After considering all of the evidence and arguments, our Bible Design Group, which created The Books of the Bible, agreed that a date towards the end of Paul’s second journey made the most sense to us.  Our “Invitation to Galatians” explains:

“It’s difficult to know exactly when and where Paul wrote his letter to the churches in Galatia. He doesn’t say where he’s writing from, as he does in his letters to Thessalonica and Corinth. And while he says he’s writing on behalf of all the brothers and sisters with me, he doesn’t say who these ‘brothers and sisters’ are. Many interpreters believe that Galatians may actually be the earliest of Paul’s letters. However, its themes and language are so close to the letter he sent to the church in Rome that it is quite probable Galatians was written about the same time as Romans. This would mean he wrote it from Corinth around 56–57 AD while arranging for the offering to be sent to the poor in Judea.”

In my study guide to Paul’s Journey Letters, I offer this fuller explanation:

“The scholarly conversation about when Paul wrote this letter continues. But this study guide will follow the interpretation that it was written in Corinth, when Paul was preparing to travel to Jerusalem with the collection. Many interpreters believe that Galatians was actually written several years before this. However, certain details in the letter arguably correspond best with this particular moment in Paul’s life:
• Paul writes in Galatians that the apostles in Jerusalem asked him to ‘remember the poor,’ and that he was ‘eager’ to do this. It’s unlikely he would bring this up years before he’d actually done anything about it, but it makes sense for him to mention it in the middle of the collection.
• Paul’s language of being ‘eager’ is identical to his reference in 2 Corinthians to the ‘earnestness’ [‘eagerness’] of the Macedonians in their giving.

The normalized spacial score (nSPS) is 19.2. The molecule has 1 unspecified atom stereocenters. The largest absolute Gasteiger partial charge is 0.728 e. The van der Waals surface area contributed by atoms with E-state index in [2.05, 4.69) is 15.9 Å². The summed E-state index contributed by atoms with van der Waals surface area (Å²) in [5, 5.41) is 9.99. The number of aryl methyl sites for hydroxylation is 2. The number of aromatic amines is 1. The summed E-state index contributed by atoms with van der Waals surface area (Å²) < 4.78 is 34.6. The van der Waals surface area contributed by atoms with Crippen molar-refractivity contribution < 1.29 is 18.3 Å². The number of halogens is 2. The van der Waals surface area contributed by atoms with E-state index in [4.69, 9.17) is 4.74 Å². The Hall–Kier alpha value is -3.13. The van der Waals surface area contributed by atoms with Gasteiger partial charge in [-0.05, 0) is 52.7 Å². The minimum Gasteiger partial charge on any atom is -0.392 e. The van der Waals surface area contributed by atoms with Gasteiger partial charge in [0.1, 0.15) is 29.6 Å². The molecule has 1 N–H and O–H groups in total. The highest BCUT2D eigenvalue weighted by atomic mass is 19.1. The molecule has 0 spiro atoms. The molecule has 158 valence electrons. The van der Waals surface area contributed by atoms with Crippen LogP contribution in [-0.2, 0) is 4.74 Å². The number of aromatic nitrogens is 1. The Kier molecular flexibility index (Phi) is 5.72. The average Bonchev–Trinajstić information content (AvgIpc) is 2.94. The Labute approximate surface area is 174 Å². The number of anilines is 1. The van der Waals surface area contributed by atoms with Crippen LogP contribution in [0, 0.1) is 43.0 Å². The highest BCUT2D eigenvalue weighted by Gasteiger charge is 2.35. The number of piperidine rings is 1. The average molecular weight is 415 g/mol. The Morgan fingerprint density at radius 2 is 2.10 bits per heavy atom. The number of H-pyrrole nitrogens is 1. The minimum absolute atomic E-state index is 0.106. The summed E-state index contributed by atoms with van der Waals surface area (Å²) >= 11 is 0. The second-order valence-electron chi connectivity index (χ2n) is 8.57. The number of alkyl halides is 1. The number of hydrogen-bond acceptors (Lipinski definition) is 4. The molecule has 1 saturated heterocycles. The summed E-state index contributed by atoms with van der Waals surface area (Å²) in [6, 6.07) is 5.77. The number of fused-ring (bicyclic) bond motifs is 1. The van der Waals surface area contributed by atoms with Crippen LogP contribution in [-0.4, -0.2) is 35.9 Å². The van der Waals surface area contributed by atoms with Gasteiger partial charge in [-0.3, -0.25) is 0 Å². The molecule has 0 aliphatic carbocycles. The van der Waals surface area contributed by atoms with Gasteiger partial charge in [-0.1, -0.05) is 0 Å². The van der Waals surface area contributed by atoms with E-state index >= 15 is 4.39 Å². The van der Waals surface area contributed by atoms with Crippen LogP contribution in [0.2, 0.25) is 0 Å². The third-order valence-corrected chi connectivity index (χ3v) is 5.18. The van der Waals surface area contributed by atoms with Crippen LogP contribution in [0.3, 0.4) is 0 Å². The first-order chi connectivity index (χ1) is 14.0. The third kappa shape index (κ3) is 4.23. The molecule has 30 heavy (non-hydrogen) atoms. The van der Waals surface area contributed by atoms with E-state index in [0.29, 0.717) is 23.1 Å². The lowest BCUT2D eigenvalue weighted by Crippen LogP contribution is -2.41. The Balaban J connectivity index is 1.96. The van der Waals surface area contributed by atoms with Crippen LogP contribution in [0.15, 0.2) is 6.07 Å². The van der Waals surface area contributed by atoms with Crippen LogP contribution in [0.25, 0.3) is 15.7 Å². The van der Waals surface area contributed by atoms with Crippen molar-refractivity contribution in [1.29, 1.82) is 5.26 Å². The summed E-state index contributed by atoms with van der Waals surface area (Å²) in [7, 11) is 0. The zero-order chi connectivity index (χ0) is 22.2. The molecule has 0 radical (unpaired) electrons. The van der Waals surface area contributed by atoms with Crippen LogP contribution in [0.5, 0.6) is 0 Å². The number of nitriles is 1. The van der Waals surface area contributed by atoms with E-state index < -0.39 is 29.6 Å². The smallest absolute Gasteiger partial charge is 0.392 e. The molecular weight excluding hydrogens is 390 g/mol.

• Paul’s encouragement to ‘do good to all people, especially to those who belong to the family of believers’ may similarly refer to the collection.  (The Galatians were taking a collection of their own at this time.)”

The study guide also notes the similarity between the language and themes of Galatians and those of Romans—for example, the discussions of what it means to be dikaios (righteous or justified) by faith; the appeals to the example of Abraham; and the believer’s relationship to the law.

While it is possible that Galatians was written at an earlier time (this is a respected position among scholars), a setting in Corinth while Paul was arranging for the offering provides a reasonable and cohesive account of the letter that is consistent with its contents.  This is what persuaded me and my fellow editors of The Books of the Bible to place Galatians just before Romans as we worked to put Paul’s letters in their likely chronological order.

The Roman province of Galatia stretched from near the Black Sea almost to the Mediterranean Sea. One issue in dating Paul’s letter to the Galatians is whether he was writing to people in the south or the center/north of the province.  Image courtesy Wikipedia.